Into this whirlpool lands an article by Rogers et al. at Children's Healthcare of Atlanta. (The context above is by me, not the authors). See Archives of Pathology and Laboratory Medicine, here. In the abstract, they write that:
Disruption of outpatient laboratory services by routing the samples to commercial reference laboratories may seem like a cost-saving measure by the payers, but results in hidden costs in quality and resources to support this paradigm...Outpatient testing was sent to 3 different laboratories, specified by the payer.My internist is affiliated with a famous health system, and I've had lab reports in different years come back with circa $150 test charges (from the health system outreach lab) or circa $50 charges (from a reference lab), so I can see the payers' point of view.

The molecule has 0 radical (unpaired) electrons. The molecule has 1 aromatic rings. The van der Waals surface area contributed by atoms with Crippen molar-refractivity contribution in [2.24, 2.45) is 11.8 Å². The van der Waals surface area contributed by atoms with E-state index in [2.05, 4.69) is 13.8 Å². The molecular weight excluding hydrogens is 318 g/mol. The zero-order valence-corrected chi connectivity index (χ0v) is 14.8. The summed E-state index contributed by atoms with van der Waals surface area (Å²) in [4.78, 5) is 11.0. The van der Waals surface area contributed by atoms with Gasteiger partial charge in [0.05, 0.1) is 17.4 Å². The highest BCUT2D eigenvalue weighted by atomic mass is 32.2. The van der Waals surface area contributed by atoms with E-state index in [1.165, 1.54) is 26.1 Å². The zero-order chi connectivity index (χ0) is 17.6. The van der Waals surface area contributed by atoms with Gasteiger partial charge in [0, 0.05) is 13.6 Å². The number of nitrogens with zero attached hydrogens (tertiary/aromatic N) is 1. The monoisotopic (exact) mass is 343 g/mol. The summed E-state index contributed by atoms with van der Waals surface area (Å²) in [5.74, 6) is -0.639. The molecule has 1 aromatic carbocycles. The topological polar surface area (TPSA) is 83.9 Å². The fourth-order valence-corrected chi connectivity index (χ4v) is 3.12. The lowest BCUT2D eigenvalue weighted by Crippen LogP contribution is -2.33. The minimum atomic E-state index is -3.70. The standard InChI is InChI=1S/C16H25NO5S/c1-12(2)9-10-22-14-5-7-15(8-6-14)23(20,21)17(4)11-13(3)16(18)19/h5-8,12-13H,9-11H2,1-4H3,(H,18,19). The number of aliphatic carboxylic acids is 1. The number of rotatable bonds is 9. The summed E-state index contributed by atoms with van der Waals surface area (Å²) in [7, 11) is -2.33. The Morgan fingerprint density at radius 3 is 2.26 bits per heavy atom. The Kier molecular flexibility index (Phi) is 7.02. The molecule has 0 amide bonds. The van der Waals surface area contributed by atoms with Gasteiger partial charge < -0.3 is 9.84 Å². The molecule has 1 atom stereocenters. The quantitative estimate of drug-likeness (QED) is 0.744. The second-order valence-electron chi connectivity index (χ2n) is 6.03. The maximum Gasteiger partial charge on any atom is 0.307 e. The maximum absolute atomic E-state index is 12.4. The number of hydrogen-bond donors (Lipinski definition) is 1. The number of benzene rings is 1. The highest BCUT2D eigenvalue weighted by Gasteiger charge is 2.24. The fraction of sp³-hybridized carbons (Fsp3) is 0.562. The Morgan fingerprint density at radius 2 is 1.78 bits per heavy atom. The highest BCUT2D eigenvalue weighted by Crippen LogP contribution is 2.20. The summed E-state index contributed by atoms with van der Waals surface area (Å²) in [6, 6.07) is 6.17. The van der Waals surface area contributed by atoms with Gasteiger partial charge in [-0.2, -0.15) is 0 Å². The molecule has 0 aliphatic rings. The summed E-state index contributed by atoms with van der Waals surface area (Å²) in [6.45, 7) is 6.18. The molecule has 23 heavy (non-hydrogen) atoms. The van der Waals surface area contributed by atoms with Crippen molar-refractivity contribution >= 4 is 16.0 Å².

Here's the new contribution. Rogers et al. document that turn around times (TAT) to result rise from 1.3 hrs at the hospital lab to 39 hours at the reference lab, and that thousands of delays per annum occurred (such as miswritten date of birth). They assert there are many hidden costs to forced routing of outpatient lab tests away from the health system lab.
Article was covered by Genomeweb's 360DX website, here.
The article contains some interesting information on salary costs for different levels of staff, including computer staff (epub p 2), and interest distribution-of-costs of different phases of lab testing (e.g. their p5 color bar chart, epub p 5).